There is a Trusts Act 2019 which comes into force on 30 January 2021 and will affect the administration of Trusts in New Zealand.

If you are a trustee, your duties to beneficiaries are changed by the new Act.  You need to be aware of these changes and act in accordance with your new obligations.  If Trusts are not administered in accordance with the new Act then this may affect the validity of the Trust and there could also be personal liability for the trustees.   

Key Changes

A trustee will have mandatory duties under the new Act to:

  • know the Trust’s terms;
    • act in accordance with those terms;
    • act honestly and in good faith;
    • act for the benefit of the beneficiaries or the stated purpose of the Trust;
    • exercise your powers for a proper purpose.

 In addition, a trustee will be required to ensure that:

  • at least one trustee holds a full set of the Trust’s documents, including all meeting Minutes and Resolutions.  All trustees need to have at least a copy of the Trust Deed and any variation to the Trust Deed;
    • financial statements for the Trust or records of the Trust property are prepared each year recording income, expenses, assets and liabilities.  This is true even for those Trusts which only own a family home;
    • the trustees meet annually to consider the position of the beneficiaries and the management of the Trust’s financial position, with this meeting being properly recorded and Minuted with required Resolutions passed;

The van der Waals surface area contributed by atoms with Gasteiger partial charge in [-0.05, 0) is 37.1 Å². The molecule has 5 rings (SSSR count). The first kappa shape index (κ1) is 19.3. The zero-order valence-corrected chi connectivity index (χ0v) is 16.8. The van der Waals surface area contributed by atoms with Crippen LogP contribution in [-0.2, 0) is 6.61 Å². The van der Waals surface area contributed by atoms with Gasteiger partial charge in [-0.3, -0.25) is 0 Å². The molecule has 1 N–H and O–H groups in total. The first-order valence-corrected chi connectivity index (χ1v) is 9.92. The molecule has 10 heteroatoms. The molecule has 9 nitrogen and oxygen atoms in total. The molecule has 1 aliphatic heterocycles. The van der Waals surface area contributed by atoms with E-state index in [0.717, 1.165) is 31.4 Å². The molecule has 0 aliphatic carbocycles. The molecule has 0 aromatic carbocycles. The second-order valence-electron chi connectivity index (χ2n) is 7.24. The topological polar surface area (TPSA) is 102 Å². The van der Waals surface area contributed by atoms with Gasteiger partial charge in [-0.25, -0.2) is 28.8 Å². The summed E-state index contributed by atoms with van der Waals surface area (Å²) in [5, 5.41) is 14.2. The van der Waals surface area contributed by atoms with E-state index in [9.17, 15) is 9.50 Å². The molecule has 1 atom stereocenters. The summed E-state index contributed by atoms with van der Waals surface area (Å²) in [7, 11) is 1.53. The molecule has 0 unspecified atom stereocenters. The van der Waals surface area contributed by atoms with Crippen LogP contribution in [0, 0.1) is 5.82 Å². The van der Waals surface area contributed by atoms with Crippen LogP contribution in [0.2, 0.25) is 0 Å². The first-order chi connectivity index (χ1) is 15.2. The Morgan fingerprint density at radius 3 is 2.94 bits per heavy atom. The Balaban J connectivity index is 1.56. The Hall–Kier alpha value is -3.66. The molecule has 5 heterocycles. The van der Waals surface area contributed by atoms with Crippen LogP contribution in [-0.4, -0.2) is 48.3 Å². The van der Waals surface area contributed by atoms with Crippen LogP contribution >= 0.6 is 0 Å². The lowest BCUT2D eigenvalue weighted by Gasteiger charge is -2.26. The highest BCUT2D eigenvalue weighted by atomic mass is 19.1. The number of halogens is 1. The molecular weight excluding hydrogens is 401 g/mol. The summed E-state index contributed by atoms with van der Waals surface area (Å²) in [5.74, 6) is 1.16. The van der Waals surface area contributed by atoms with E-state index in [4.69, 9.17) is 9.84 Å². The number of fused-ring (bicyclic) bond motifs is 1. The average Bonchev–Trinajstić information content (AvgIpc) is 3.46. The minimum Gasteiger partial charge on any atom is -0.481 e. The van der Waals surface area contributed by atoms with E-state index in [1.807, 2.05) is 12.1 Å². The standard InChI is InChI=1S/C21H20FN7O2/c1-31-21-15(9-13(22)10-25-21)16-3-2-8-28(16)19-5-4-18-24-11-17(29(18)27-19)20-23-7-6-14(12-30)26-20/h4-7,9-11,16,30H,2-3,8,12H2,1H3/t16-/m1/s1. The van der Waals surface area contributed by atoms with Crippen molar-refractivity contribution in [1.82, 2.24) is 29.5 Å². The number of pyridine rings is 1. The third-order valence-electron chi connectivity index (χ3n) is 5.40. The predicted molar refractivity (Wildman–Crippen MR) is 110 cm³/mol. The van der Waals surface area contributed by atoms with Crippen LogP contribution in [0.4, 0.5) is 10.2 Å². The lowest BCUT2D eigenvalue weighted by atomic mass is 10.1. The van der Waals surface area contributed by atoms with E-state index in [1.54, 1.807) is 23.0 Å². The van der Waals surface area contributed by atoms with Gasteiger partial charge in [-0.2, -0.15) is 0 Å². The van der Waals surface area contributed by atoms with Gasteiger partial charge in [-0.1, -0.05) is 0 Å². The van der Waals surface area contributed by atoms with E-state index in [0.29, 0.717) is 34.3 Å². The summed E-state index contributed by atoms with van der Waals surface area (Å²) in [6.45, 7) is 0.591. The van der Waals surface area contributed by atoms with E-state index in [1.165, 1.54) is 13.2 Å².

• at regular intervals, we suggest annually, the trustees consider providing beneficiaries with Trust information as required by the Act or they document the reasons why such information will not be given to beneficiaries.

There are also default trustee duties introduced, which can be changed by the terms of the Trust Deed.  An example being that the Act provides a trustee may not exercise a power for their own benefit – many Trust Deeds already allow for this to happen where a trustee is also a beneficiary.  However trustees should familiarise themselves with the default duties and consider which apply and whether it would be appropriate to seek a variation of the Trust Deed. 

The new Act introduces a presumption that trustees will provide basic trust information to beneficiaries.  The default requirement is for beneficiaries to be advised of the fact that they are a beneficiary, the name and contact details of the trustees, any change of trustees and their right as a beneficiary to request a copy of the Trust Deed or Trust information. Trust information may include the Trust’s financial statements.

It is possible for beneficiaries to seek additional information regarding the administration of the Trust, but trustees may also consider that there are circumstances which mean that it is not appropriate for a beneficiary to receive information ordinarily required to be provided – for example if the information is confidential or with regard to the beneficiary’s personal circumstances.

What to Do

From the coming into force of the Act next year, trustees need to ensure that they meet their obligations including possessing relevant Trust documents; considering provision of information to beneficiaries; and holding at least annual meetings which are properly documented and include consideration of financial information for the Trust.

This is a good opportunity to consider whether to continue to operate a Trust or otherwise review asset and estate planning arrangements.  It would be a good idea for trustees to arrange for a review of the Trust documents and be clear on their duties under the new Act and whether a change to the terms of the Trust Deed is required for the Trust to operate effectively.

Tom Mahony/Principal
P:  04 974 4703

Siri Nicholas/Associate
P:  04 974 4705